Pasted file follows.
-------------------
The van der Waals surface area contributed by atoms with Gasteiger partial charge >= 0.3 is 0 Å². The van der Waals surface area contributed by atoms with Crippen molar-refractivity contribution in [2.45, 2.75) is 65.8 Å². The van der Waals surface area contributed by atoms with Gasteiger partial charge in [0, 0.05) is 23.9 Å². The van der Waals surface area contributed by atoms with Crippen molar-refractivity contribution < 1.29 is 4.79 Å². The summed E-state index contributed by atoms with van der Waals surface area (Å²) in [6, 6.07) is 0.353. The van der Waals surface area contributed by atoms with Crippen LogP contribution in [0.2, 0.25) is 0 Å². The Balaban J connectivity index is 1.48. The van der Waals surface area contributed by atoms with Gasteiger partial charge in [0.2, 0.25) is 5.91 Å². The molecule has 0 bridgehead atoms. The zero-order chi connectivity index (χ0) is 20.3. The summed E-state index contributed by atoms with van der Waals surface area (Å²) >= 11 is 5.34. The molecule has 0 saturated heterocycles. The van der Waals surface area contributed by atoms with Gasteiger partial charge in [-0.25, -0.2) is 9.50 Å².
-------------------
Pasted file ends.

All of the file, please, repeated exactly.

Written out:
The van der Waals surface area contributed by atoms with Gasteiger partial charge >= 0.3 is 0 Å². The van der Waals surface area contributed by atoms with Crippen molar-refractivity contribution in [2.45, 2.75) is 65.8 Å². The van der Waals surface area contributed by atoms with Gasteiger partial charge in [0, 0.05) is 23.9 Å². The van der Waals surface area contributed by atoms with Crippen molar-refractivity contribution < 1.29 is 4.79 Å². The summed E-state index contributed by atoms with van der Waals surface area (Å²) in [6, 6.07) is 0.353. The van der Waals surface area contributed by atoms with Crippen LogP contribution in [0.2, 0.25) is 0 Å². The Balaban J connectivity index is 1.48. The van der Waals surface area contributed by atoms with Gasteiger partial charge in [0.2, 0.25) is 5.91 Å². The molecule has 0 bridgehead atoms. The zero-order chi connectivity index (χ0) is 20.3. The summed E-state index contributed by atoms with van der Waals surface area (Å²) >= 11 is 5.34. The molecule has 0 saturated heterocycles. The van der Waals surface area contributed by atoms with Gasteiger partial charge in [-0.25, -0.2) is 9.50 Å².